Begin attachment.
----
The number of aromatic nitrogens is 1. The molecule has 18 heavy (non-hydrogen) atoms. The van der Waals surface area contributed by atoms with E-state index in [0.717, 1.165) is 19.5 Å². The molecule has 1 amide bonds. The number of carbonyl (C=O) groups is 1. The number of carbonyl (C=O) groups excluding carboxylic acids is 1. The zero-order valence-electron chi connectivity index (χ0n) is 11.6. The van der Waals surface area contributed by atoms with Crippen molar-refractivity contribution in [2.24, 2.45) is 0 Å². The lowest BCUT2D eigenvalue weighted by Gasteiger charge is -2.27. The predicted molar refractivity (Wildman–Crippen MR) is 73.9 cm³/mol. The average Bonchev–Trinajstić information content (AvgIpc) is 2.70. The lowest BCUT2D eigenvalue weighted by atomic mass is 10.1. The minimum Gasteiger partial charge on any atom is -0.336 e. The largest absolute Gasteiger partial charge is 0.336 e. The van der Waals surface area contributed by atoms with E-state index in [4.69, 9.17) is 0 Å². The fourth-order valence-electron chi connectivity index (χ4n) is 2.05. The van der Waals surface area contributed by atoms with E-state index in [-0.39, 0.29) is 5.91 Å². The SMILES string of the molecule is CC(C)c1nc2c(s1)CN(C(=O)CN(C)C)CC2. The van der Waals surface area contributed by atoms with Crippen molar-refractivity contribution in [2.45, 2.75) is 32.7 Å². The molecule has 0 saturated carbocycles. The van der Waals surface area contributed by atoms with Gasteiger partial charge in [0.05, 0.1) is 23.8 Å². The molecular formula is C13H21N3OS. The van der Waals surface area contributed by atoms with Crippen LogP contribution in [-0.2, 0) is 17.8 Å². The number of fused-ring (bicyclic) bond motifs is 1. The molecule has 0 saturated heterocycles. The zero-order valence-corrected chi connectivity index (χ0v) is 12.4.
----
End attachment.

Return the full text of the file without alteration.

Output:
The number of aromatic nitrogens is 1. The molecule has 18 heavy (non-hydrogen) atoms. The van der Waals surface area contributed by atoms with E-state index in [0.717, 1.165) is 19.5 Å². The molecule has 1 amide bonds. The number of carbonyl (C=O) groups is 1. The number of carbonyl (C=O) groups excluding carboxylic acids is 1. The zero-order valence-electron chi connectivity index (χ0n) is 11.6. The van der Waals surface area contributed by atoms with Crippen molar-refractivity contribution in [2.24, 2.45) is 0 Å². The lowest BCUT2D eigenvalue weighted by Gasteiger charge is -2.27. The predicted molar refractivity (Wildman–Crippen MR) is 73.9 cm³/mol. The average Bonchev–Trinajstić information content (AvgIpc) is 2.70. The lowest BCUT2D eigenvalue weighted by atomic mass is 10.1. The minimum Gasteiger partial charge on any atom is -0.336 e. The largest absolute Gasteiger partial charge is 0.336 e. The van der Waals surface area contributed by atoms with E-state index in [4.69, 9.17) is 0 Å². The fourth-order valence-electron chi connectivity index (χ4n) is 2.05. The van der Waals surface area contributed by atoms with E-state index in [-0.39, 0.29) is 5.91 Å². The SMILES string of the molecule is CC(C)c1nc2c(s1)CN(C(=O)CN(C)C)CC2. The van der Waals surface area contributed by atoms with Crippen molar-refractivity contribution in [2.45, 2.75) is 32.7 Å². The molecule has 0 saturated carbocycles. The van der Waals surface area contributed by atoms with Gasteiger partial charge in [0.05, 0.1) is 23.8 Å². The molecular formula is C13H21N3OS. The van der Waals surface area contributed by atoms with Crippen LogP contribution in [-0.2, 0) is 17.8 Å². The number of fused-ring (bicyclic) bond motifs is 1. The molecule has 0 saturated heterocycles. The zero-order valence-corrected chi connectivity index (χ0v) is 12.4.